The Problem with Refined Sweeteners

As I’ve said before, it is not necessarily the sugar itself (yes, white sugar is technically “natural,” albeit highly refined), but it is the quantity in which our society consumes sugar that concerns me. What have things come to if we can’t even have a cracker or a bowl of cereal or a beverage unless it has been sweetened? Come on, sugar is in almost everything these days even when you least expect it.

I get so many questions about sweeteners, especially from those wondering why we’ve chosen honey and maple syrup as our sweeteners of choice. The moral of the story is—and most experts would agree—sugar is sugar, and no matter what form of sugar you choose always consume it in moderation. Whether it is white table sugar, raw sugar, high-fructose corn syrup, or maple syrup they are all—for the most part—sugars. We selected honey and maple syrup as our sweeteners of choice because they are two of the least processed “sugars” out there, and they are also difficult to find in highly processed foods. Honey and maple syrup also have slightly more nutrients than highly refined sweeteners like white table sugar, although—once again—all sweeteners are similar in the fact that overall they are high in calories and low in nutrients.

During our 100 Days of Real Food pledge, when we were restricted to honey and maple syrup as well as nothing out of a package with more than 5 ingredients, we ended up having to make all the “sweetened” foods we ate ourselves. I could not find any store-bought “sweet treats” that followed all of our rules—and trust me I looked! Since this sweetener restriction forces you to make sweetened foods from scratch you can see and control how much sweetener is being added. And chances are you will use a lot less sweetener than some factory.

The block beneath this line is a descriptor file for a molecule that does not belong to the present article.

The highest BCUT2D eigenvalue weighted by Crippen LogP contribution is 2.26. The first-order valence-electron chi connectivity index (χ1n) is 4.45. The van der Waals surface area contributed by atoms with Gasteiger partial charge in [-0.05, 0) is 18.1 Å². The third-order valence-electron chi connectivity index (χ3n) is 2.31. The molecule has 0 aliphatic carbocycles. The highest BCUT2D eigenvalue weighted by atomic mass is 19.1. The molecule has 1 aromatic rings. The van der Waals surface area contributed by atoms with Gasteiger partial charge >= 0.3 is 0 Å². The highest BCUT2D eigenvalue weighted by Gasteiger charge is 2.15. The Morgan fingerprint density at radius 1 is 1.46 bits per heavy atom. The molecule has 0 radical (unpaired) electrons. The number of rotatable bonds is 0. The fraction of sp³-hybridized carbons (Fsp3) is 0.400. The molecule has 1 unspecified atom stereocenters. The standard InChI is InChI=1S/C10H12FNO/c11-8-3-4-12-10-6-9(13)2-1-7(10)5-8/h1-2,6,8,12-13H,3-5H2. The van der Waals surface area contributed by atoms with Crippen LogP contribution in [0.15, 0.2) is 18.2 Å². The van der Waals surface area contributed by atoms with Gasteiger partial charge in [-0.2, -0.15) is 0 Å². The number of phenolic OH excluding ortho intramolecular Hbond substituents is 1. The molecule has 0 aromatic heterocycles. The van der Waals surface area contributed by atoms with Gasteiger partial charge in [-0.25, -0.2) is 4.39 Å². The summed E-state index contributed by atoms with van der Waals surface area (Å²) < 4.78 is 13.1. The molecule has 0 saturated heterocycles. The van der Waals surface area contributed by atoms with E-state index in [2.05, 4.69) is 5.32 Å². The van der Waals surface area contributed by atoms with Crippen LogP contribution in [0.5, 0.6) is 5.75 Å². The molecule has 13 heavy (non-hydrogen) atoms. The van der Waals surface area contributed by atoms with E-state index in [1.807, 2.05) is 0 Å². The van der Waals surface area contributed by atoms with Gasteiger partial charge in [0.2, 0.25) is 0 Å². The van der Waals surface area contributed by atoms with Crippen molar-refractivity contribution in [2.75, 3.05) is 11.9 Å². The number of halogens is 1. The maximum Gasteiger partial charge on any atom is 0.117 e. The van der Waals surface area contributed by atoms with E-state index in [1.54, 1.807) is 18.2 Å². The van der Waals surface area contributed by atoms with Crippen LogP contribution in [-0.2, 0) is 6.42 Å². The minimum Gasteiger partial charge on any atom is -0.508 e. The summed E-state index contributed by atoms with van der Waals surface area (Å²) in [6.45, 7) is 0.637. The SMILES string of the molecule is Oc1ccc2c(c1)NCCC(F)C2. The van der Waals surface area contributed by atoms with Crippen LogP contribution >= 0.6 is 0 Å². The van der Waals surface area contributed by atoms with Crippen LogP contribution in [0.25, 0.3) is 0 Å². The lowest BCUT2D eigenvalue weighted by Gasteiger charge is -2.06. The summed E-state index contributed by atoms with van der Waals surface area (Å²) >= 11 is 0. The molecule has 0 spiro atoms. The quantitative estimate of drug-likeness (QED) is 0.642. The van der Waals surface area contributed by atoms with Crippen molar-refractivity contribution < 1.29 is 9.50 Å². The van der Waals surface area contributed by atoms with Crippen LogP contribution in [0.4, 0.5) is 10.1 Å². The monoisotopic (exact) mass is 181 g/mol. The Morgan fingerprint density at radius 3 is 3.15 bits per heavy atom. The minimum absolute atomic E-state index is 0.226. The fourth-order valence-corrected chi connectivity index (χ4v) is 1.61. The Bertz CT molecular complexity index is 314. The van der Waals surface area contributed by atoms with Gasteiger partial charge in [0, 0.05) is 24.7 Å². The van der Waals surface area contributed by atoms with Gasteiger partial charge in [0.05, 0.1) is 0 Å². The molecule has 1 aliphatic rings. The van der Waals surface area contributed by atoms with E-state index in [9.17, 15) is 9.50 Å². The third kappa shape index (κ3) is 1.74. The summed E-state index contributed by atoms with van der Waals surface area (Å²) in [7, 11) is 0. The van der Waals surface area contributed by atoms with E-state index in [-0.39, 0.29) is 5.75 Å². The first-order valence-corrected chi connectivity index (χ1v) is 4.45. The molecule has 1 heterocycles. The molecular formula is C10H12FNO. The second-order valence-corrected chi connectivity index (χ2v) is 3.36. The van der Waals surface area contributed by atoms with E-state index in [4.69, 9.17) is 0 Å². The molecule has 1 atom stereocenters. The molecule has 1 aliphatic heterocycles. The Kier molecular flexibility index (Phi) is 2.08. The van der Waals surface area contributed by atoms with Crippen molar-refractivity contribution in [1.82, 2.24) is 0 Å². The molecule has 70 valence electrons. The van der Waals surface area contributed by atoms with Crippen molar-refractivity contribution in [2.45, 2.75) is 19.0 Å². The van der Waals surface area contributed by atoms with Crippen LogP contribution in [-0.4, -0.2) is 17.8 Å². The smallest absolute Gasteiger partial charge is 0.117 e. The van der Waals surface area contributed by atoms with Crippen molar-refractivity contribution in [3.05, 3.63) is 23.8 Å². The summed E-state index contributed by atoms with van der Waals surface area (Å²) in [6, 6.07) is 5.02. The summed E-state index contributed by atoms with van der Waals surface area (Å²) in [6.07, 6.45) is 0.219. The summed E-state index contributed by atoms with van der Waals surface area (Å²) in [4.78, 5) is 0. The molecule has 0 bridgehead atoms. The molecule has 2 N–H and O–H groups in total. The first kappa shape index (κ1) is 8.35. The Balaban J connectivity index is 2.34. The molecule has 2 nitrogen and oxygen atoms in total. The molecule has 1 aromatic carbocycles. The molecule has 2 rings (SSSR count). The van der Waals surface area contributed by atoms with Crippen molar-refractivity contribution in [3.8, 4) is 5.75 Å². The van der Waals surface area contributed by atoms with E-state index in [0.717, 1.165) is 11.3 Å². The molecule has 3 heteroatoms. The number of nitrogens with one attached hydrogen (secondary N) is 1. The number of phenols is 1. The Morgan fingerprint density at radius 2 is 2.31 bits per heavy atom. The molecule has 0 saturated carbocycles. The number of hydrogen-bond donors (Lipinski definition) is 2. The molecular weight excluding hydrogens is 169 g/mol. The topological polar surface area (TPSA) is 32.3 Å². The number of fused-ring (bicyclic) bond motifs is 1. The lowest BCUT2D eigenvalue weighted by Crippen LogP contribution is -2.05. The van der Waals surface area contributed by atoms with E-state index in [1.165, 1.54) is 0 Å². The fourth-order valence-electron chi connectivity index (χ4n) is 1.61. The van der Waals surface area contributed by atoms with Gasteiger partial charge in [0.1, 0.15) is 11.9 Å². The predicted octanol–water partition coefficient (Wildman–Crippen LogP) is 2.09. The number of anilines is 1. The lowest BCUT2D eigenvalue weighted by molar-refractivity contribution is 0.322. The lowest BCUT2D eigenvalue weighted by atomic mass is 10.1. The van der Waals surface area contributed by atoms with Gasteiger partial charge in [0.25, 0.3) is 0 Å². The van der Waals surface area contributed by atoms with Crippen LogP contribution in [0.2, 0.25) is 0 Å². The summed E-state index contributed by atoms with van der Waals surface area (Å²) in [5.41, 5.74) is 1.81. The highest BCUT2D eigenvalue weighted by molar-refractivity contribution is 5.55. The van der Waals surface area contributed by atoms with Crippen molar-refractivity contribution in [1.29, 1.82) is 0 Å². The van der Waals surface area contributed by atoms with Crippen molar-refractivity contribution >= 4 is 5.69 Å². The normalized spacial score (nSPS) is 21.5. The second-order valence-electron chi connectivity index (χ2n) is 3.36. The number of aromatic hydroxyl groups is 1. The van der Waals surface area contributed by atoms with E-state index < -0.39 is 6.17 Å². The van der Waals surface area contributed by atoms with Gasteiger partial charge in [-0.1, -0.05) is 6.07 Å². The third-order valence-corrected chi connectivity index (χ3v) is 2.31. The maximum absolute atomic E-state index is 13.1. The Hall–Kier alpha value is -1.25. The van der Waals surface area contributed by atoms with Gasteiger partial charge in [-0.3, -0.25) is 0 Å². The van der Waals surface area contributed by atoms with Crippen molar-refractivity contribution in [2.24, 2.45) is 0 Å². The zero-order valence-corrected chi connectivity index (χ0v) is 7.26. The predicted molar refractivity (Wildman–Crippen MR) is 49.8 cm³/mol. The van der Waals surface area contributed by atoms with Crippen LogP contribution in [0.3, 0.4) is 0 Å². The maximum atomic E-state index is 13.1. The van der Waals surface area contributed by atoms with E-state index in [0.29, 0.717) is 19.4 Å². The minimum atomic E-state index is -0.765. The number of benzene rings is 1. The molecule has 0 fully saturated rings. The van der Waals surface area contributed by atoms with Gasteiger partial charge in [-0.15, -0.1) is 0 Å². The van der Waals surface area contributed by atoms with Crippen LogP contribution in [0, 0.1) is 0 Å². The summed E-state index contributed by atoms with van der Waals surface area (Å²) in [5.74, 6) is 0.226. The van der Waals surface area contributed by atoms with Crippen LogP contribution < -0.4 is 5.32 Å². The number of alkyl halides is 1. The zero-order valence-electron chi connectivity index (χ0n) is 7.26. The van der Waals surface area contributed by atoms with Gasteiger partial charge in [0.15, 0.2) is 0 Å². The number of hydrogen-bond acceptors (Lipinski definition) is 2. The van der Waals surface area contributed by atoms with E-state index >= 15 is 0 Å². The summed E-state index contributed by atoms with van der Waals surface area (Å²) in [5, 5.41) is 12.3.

So back to how Americans are consuming sugar in overwhelming amounts these days…I saw an interesting statistic highlighted on the news:

Health experts recommend we eat no more than eight teaspoons of sugar a day. But on average, Americans consume four times that much.

In case you are challenged with simple math (like me) that means we are, on average, consuming 32 teaspoons a day! Also how about this for “food for thought” from New York Times Magazine article “Is Sugar Toxic?”:

Sugar is likely the “dietary cause of several other chronic ailments widely considered to be diseases of Western lifestyles — heart disease, hypertension and many common cancers among them.”

In closing, there are two key takeaways when it comes to sweeteners. Never choose an imitation sweetener (like splenda) over the real thing, and no matter what sweetener you choose always consume it in moderation.

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219 thoughts on “The Problem with Refined Sweeteners”

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  1. Hope Gorrondona


    I have recently discovered your website and am going to try the 10 day challenge. I would like to know what you think of coconut sugar. I’ve seen many “healthy” recipes call for that.


    1. Amy Taylor (comment moderator)